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Old 06-21-2011, 11:26 AM   #1
kelleydv
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What is a Desktop?


I'm in the newbie forum, which should be appropriate.

I want to understand how desktop environments relate to linux, and eventually be able to choose a desktop to my liking, on a linux distro of my liking. I don't know if I really understand though.

So, do desktop environments such as KDE, GNOME, xfce, etc. rest "on top" of the linux version (ubuntu, debian, mint, dsl, etc.) and are they mix-and-matchable in most cases?

If I used KDE on Ubuntu (Kubuntu), would there be a big difference from KDE on Fedora as far as the user experience? My intellectual (not practical) understanding, which I think is wrong, is that there would be a big difference, like in the available settings, options, applications, etc. because Ubuntu or Fedora is where all the applications reside, and KDE is simply the GUI for interacting with them. This seems partially correct, but I think I'm missing something.

I want to find out which linux distribution suits my needs and tastes most, so right now I'm installing different ones on old pc's lying around (they've been relegated to closets with "window's sickness" and assumed unusable). I eventually want to help others set up stable and useful computers too, so I'm trying to gain some knowledge and experience.
 
Old 06-21-2011, 11:30 AM   #2
acid_kewpie
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No, there's not a huge difference at all. The distro will provide alternative tools for package management etc, but they are not part of the distro. You're free to put whatever DE / WM you like ontop of your X session, but some are more easily installed and switched to than others, which does depend on the distro and their package repository contents etc.
 
Old 06-21-2011, 11:34 AM   #3
kelleydv
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Thanks, acid_kewpie. Is the main difference between, for example, Fedora and Ubuntu the drivers/hardware support that ships with the distro?
 
Old 06-21-2011, 11:39 AM   #4
TobiSGD
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The main difference between those two distros is their intention. While Fedora is a cutting edge distribution that acts as testbed for Red Hat Enterprise Linux Ubuntu is a somewhat cutting edge distribution that is aimed to be easy to use.
 
Old 06-21-2011, 11:43 AM   #5
catkin
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Yes -- desktops are layered on top of Linux + GNU etc. + X.

The term "desktop" is not defined except by usage. Typically a desktop comprises:
  • A window manager.
  • A Session Manager (logon/off, start-apps-on-logon, session save-and-restore ...).
  • The Desktop itself, running in a set of windows provided by the window manager, including:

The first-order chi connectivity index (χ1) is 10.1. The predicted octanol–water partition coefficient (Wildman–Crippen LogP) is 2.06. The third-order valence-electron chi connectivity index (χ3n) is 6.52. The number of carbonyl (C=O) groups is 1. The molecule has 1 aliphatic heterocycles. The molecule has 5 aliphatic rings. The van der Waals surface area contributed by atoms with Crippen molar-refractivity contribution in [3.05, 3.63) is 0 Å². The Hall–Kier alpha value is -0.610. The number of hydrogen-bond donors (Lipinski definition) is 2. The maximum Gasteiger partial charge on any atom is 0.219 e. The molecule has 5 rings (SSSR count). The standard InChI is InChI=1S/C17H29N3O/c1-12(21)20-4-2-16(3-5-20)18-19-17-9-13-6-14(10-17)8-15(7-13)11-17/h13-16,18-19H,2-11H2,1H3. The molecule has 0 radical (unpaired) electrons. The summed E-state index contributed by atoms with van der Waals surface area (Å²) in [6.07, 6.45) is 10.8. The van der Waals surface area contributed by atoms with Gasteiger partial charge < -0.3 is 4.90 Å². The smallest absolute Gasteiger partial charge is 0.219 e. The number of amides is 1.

• Wallpaper
    • Icons (documents, links, launchers)
    • Panels (menus, launchers, separators, window list, workspace chooser, system notification area ...)
    • Multiple workspaces
    • A file manager (directory browsing, file browsing, context menus).
    • A help system
    • Running applications.
freedesktop.org publish specifications to which desktops more-or-less adhere. In principle those specifications allow different desktop components to be used interchangeably. In practice not all components play together nicely.

EDIT: most (all?) window managers can be skinned with a choice of themes. Desktops also include GUI tools for software administration and configurations; mostly these are alternatives to command line tools to do the same job -- and mostly they do not implement as much functionality and sometimes they are buggier

Last edited by catkin; 06-21-2011 at 11:48 AM.
 
Old 06-21-2011, 05:18 PM   #6
MTK358
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Quote:
Originally Posted by TobiSGD View Post
The main difference between those two distros is their intention. While Fedora is a cutting edge distribution that acts as testbed for Red Hat Enterprise Linux Ubuntu is a somewhat cutting edge distribution that is aimed to be easy to use.
Also, they use different package managers.

Anyway, the GUI is just a user-space application (X Window System), not part of the OS (like in Windows). Also, it had no built-in concepts of things like GUI controls, panels, window titlebars, desktop icons, etc., it's just a way for programs to draw on the screen and get input. A desktop environment is just a suite of X Window System applications to provide a full desktop experience (catkin listed these nicely).

Also, note that the GUI controls (the proper term for them is "widget") are not part of X nor are they part of the desktop. They are provided by "GUI toolkits" that contain functions to create widgets, arrange them, and get input from them. The most popular are GTK+ (used in GNOME, Xfce) and Qt (used in KDE). There are others, but you will rarely come across apps that use them.

Last edited by MTK358; 06-21-2011 at 05:25 PM.
 
  


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